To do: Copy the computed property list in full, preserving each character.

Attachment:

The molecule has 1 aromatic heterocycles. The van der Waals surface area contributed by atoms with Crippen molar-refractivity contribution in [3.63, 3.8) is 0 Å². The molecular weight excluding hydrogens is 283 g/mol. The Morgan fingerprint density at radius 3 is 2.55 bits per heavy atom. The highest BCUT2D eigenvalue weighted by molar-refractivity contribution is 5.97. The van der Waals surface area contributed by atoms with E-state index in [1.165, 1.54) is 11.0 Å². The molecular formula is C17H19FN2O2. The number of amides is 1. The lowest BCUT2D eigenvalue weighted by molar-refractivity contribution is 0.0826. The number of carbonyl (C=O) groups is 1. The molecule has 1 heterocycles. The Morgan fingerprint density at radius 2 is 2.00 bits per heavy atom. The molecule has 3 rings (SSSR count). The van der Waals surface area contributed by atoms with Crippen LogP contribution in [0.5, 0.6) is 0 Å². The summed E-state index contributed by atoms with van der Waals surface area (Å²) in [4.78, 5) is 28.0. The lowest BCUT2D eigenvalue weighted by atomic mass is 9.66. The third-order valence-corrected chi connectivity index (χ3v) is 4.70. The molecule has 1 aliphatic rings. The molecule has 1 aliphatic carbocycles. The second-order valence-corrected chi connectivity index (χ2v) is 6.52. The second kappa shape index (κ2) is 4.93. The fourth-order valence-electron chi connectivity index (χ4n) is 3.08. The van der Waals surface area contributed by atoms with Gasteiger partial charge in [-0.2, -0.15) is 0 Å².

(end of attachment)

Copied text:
The molecule has 1 aromatic heterocycles. The van der Waals surface area contributed by atoms with Crippen molar-refractivity contribution in [3.63, 3.8) is 0 Å². The molecular weight excluding hydrogens is 283 g/mol. The Morgan fingerprint density at radius 3 is 2.55 bits per heavy atom. The highest BCUT2D eigenvalue weighted by molar-refractivity contribution is 5.97. The van der Waals surface area contributed by atoms with E-state index in [1.165, 1.54) is 11.0 Å². The molecular formula is C17H19FN2O2. The number of amides is 1. The lowest BCUT2D eigenvalue weighted by molar-refractivity contribution is 0.0826. The number of carbonyl (C=O) groups is 1. The molecule has 1 heterocycles. The Morgan fingerprint density at radius 2 is 2.00 bits per heavy atom. The molecule has 3 rings (SSSR count). The van der Waals surface area contributed by atoms with Crippen LogP contribution in [0.5, 0.6) is 0 Å². The summed E-state index contributed by atoms with van der Waals surface area (Å²) in [4.78, 5) is 28.0. The lowest BCUT2D eigenvalue weighted by atomic mass is 9.66. The third-order valence-corrected chi connectivity index (χ3v) is 4.70. The molecule has 1 aliphatic rings. The molecule has 1 aliphatic carbocycles. The second-order valence-corrected chi connectivity index (χ2v) is 6.52. The second kappa shape index (κ2) is 4.93. The fourth-order valence-electron chi connectivity index (χ4n) is 3.08. The van der Waals surface area contributed by atoms with Gasteiger partial charge in [-0.2, -0.15) is 0 Å².